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Illustration by Jeremy Russell


Beyond the Valley of the Silicon

By Annalee Newitz

LAST NIGHT, I found myself trapped between two dotcom parties being thrown in a San Francisco bar. One--to which I had actually been invited--was for Whatissexy.com; the other was for the weirdly titled Zupit.com, whose name is bewilderingly spelled with an accent mark over the "u" that could not actually be reproduced in a URL or the version of Microsoft Word in which I'm composing this column.

Zupit, as a rather drunken VP informed us, is in the on-line encryption/games/distribution biz. Yet another multimedia entertainment delivery e-commerce startup, I thought to myself jadedly, sipping drinks from one of the full-service, dotcom-funded bars.

That's when the trouble began. Zupit's little packs of promotional debris looked exactly like the ones from Whatissexy. Both were nestled in shiny white bags topped with puffs of multicolored tissue paper. When I accidentally scooped up a Zupit bag, I was accosted by someone who cried, "Put that down! That's not for you!" (Don't worry, dear reader--I managed to abscond with a worthless Zupit hat and pen.)

Meanwhile, the Whatissexy people had nubile, velvet-clad cuties handing their promo stuff in a positively promiscuous way. "Would you like a bag?" they kept asking everyone in the bar, brandishing their free wares. I'm certain that several Zupitoids left that party with pussy-shaped lapel pins and an adult-themed CD.

It was a typical San Francisco evening.

San Francisco has been called the bedroom community for Silicon Valley, and maybe that's true. After all, who wants to sleep in the smog-wreathed sprawl south of San Bruno when they can commute to a place full of "culture"? For just a few bucks, Caltrain will whisk you from the silver buildings of Redwood City to the, uh, bricks-and-mortar world of San Francisco.

But at this point, how much of a difference is there really between SF "culture" and SV (fill in whatever the opposite of culture is to you)? Silicon Valley is simply more overt about its total devotion to high-tech capital, with its row upon row of buildings that look for all the world like they've been created by a full polygon engine and deluxe texture-mapping software. San Francisco is secretive; The City hides its corporate drones and cubicles in random places, where you might not anticipate them. Except in certain areas like South Park, the industry is covert. A trashed warehouse could be full of squatters and artists or, upon further examination of those brand-new back doors reinforced with Super Secure Alarms, a bunch of multimedia Netniks.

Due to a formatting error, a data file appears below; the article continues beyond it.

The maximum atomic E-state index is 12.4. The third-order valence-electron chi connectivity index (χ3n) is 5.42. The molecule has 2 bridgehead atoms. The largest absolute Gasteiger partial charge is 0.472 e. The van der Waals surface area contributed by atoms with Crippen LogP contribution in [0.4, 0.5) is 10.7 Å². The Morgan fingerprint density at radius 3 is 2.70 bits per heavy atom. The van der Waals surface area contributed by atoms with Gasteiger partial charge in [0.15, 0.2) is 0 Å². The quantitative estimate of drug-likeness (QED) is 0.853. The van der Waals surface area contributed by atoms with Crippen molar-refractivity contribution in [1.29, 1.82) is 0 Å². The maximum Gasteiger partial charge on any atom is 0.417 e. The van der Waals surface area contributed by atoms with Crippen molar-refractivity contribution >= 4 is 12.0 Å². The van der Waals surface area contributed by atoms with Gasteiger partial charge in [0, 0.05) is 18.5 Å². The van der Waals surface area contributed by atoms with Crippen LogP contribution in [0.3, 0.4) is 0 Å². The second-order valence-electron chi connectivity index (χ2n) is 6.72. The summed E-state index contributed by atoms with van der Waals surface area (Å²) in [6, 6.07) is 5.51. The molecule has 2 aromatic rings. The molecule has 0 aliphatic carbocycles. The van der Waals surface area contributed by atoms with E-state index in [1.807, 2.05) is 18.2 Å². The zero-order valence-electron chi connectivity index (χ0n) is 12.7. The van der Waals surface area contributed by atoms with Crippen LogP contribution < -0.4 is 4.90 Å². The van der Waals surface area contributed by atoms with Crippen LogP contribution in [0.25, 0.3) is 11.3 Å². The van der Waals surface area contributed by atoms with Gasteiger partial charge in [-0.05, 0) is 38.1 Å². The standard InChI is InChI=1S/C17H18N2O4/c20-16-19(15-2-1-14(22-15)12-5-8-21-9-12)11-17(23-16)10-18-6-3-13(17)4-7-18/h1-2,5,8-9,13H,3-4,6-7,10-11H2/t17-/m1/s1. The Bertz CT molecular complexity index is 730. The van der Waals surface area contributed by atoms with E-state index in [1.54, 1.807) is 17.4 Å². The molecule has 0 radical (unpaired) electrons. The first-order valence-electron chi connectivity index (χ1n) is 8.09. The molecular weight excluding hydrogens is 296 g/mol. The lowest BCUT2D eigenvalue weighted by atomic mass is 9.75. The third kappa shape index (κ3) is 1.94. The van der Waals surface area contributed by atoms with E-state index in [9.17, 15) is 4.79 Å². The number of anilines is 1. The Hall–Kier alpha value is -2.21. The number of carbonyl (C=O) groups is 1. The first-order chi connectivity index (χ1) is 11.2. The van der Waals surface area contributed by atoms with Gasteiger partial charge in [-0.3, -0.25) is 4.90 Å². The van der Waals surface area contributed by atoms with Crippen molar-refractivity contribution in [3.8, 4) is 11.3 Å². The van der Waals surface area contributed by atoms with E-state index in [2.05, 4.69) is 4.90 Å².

Ever been inside the offices of a San Francisco startup? Gorgeous. Soaring walls, funky paintings, distressed brick and retro iron beams. And the websites they build! I compulsively return to Fire Engine Red and Phoenix Pop and Razorfish, just to see what sorts of pixellated glamour have come wafting out of their studios in the past three weeks.

LucasArts--a digitally driven capitalist machine if ever I knew one--is going to build a "green" campus in the Presidio. Think of it: trees, ocean, clear air, quiet. And hundreds of employees, devoted to the production of images that convey: trees, ocean, clear air, quiet. On the green hills, among the Victorians, San Francisco has manufactured an industry that hides in its own virtual light.

Silicon Valley, mired in toxic waste and freeway fumes, does not hide its cyberugliness nearly so well (except maybe in Mountain View). Nor does it pretend to have any sort of "culture." It's citizens--at least, those who can afford it--are unapologetically plugged into anything that will allow them to escape: They travel in climate-controlled cars, wear earphones that lead to MP3 players and spend all day sucking up Web glitter on full-color 25-inch monitors. They are using media the way some lucky home-owners use San Francisco. It's their portable bedroom community, the nice place where they relax after work.

The strange thing about San Francisco is that members of its dotcomigensia don't really want to escape, except perhaps from seeing all those people in Hunter's Point who don't give a crap about digital anything. Outside, it's beautiful. On-line, it's beautiful. As recent BART station ads for yet another tech job fair proclaim, "It's like Woodstock for capitalists!" Not to sound too much like Tom Frank, but what's wrong with this oh-so-pretty picture?

Annalee Newitz ([email protected]) is a surly media nerd who occasionally gets preachy.

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From the March 23-29, 2000 issue of Metro, Silicon Valley's Weekly Newspaper.

Copyright © 2000 Metro Publishing Inc. Metroactive is affiliated with the Boulevards Network.

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